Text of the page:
CT (Computed Tomography) imaging is an extremely useful

CT (Computed
Tomography) imaging is an extremely useful diagnostic tool, it comes with
benefits that are well known in diagnosing different type’s diseases and
trauma, however, those benefits aren’t without risks (Pearce el al., 2012). The
risks from radiation that’s associated with computed tomography are quite minor
when it’s compared to the clinical benefits that reliable diagnosis and
treatment can provide (Nickoloff and Alderson, 2001). Nevertheless, unnecessary
radiation exposure to patients throughout medical procedures should always be
avoided. This is especially concerning for paediatric patients, who are usually
more sensitive to radiation and have more years remaining of life for cancer to
start developing compared to adults (Nickoloff and Alderson, 2001). This essay
will discuss the biological effects and health risks towards ionising
radiation. Additionally, the interaction process that’s associated with
ionising radiation. The factors that affect radiosensitivity of tissues within
the human body will also be discussed. Evidence suggests that children are more
radiosensitive, compared to adults and vulnerable to the potential cancer risks
that exist within ionising radiation associated with CT. Research into
epidemiology studies and theories will be evaluated, in order to support this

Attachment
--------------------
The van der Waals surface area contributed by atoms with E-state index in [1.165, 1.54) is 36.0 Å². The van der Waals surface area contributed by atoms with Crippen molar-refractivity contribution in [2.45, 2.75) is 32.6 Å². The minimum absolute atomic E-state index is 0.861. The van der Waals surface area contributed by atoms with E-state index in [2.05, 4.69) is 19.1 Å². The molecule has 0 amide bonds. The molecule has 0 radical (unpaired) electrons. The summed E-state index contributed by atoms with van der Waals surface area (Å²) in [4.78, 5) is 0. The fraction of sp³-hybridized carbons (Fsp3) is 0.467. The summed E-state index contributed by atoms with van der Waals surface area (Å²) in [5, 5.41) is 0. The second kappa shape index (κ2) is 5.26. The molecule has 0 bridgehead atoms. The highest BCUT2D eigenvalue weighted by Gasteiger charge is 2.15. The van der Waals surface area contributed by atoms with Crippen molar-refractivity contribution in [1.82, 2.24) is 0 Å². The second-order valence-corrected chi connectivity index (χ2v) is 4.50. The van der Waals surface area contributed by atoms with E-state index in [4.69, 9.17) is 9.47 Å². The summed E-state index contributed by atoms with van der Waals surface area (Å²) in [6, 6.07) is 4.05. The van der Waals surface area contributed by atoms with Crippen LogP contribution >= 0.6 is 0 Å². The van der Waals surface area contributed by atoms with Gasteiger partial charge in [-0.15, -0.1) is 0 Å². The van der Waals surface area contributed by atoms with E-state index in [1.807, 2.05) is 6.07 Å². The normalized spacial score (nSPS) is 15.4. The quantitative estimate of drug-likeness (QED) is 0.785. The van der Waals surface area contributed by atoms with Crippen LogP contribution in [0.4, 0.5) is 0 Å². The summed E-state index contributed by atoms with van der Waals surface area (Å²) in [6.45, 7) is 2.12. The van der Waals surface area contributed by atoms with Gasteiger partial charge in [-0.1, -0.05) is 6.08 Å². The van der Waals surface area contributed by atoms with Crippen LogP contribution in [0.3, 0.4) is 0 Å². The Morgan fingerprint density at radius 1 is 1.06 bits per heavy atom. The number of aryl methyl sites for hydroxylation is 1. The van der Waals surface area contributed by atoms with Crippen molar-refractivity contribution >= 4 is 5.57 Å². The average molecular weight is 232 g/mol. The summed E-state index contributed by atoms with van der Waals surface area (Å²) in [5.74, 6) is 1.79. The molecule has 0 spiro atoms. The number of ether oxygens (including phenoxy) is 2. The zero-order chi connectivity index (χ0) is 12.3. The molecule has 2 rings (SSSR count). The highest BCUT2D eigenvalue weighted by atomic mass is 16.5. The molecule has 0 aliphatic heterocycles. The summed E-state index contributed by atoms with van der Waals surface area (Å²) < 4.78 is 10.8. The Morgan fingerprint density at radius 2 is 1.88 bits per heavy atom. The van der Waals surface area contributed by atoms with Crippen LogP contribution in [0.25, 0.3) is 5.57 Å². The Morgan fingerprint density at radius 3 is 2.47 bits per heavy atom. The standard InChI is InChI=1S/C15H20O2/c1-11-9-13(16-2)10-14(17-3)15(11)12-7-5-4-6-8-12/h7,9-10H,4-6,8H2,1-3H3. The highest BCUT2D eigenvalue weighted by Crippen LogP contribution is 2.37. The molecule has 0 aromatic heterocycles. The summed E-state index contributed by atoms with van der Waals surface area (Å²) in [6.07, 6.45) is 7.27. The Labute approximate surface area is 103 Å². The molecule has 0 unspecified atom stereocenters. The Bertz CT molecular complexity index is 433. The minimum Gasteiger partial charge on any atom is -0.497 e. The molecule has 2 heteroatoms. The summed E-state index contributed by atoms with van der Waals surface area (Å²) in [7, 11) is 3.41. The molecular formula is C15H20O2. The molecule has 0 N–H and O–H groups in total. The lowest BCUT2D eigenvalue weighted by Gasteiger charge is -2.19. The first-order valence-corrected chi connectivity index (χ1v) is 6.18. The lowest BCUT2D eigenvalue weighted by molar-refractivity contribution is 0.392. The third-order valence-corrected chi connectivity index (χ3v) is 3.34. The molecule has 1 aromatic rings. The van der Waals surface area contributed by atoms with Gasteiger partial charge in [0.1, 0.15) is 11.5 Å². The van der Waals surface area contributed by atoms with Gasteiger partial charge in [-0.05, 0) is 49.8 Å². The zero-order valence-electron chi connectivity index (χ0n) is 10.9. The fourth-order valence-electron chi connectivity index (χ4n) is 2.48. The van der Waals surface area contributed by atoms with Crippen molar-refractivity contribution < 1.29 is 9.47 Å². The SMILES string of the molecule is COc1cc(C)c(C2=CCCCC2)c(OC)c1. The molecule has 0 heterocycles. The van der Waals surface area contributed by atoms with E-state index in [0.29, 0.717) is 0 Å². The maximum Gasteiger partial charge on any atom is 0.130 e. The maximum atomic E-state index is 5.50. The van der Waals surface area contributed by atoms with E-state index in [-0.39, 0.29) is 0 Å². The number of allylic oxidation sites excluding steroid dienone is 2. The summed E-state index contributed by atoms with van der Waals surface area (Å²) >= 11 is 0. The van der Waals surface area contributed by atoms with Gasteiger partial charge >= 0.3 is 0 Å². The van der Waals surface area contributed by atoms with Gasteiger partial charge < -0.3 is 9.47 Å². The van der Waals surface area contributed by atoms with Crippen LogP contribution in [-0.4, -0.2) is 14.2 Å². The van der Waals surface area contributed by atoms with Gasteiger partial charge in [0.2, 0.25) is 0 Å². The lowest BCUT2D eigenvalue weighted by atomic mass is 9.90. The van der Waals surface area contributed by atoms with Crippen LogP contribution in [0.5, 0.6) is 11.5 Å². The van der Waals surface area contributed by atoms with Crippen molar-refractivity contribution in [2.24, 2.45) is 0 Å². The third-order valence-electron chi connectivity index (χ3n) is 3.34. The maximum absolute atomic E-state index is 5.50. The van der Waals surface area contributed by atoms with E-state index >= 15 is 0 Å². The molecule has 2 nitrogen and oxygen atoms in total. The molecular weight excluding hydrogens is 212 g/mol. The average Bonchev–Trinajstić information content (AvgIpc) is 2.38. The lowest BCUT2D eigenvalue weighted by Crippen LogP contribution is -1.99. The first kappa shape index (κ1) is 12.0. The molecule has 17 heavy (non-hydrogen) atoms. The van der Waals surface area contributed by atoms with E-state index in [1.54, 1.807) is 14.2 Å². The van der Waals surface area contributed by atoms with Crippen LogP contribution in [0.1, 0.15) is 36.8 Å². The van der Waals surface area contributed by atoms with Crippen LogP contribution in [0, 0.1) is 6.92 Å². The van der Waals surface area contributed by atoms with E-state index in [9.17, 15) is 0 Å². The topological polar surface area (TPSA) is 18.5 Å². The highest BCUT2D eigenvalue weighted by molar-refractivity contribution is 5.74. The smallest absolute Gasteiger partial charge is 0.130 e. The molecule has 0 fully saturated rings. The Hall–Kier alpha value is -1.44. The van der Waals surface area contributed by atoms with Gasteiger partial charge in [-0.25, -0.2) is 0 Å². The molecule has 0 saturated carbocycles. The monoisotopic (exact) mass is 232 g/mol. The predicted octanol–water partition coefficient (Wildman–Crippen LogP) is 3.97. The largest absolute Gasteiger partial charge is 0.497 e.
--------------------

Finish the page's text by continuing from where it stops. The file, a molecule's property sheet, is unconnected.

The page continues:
There are two
different types of electromagnetic radiation: ionising and non- ionising (Reisz
et al., 2014). Non- ionising radiation refers to the insufficient energy to
remove an electron from the shells of the atom. This includes radio waves,
microwaves and visible light. The radiation from CT scans uses ionising
radiation called x-rays. This form of ionising radiation has similar properties
to gamma rays, however of a lower energy. X-rays are an electromagnetic wave
that travels in a straight line, they also have a short wavelength, meaning
they’ll have a higher frequency and higher energy level (Reisz et al., 2014).
Therefore, by having a short wavelength this enables x-rays to penetrate living
tissue, it allows visualisation of dense areas like bones within the human

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absorption is the interaction between the incident photon and inner-shell
electron. This process occurs when an x-ray photon collides with a tightly
bound orbital electron (inner-shell electron) of an atom of the absorber. This
leads to the ejection of the electron from its inner-shell and becomes recoil
electron (photoelectron). The incident photon gives up its energy entirely. The
ejected electron (photoelectron) with kinetic energy is equal to the energy of
the incident photon, less the binding energy that previously held the electron
with the inner-shell of an electron. This process usually occurs in soft tissue
with low energy photons (White and Pharoah, 2014).      

radiation may cause deletions or breaks in the DNA chain. Photons from x-rays
transfers’ energy to electron via the Compton Effect and photoelectric
absorption, which causes biological damage through ionisation (Mettler and
Guiberteau, 2012). Compton Effect is the interaction of x-ray photons in the
diagnostic energy range with soft tissue (Bushberg et al., 2012). This process
occurs when an x-ray photon interacts with an outer-shell electron. The ejected
electron receives kinetic energy and recoils from the site of the collision.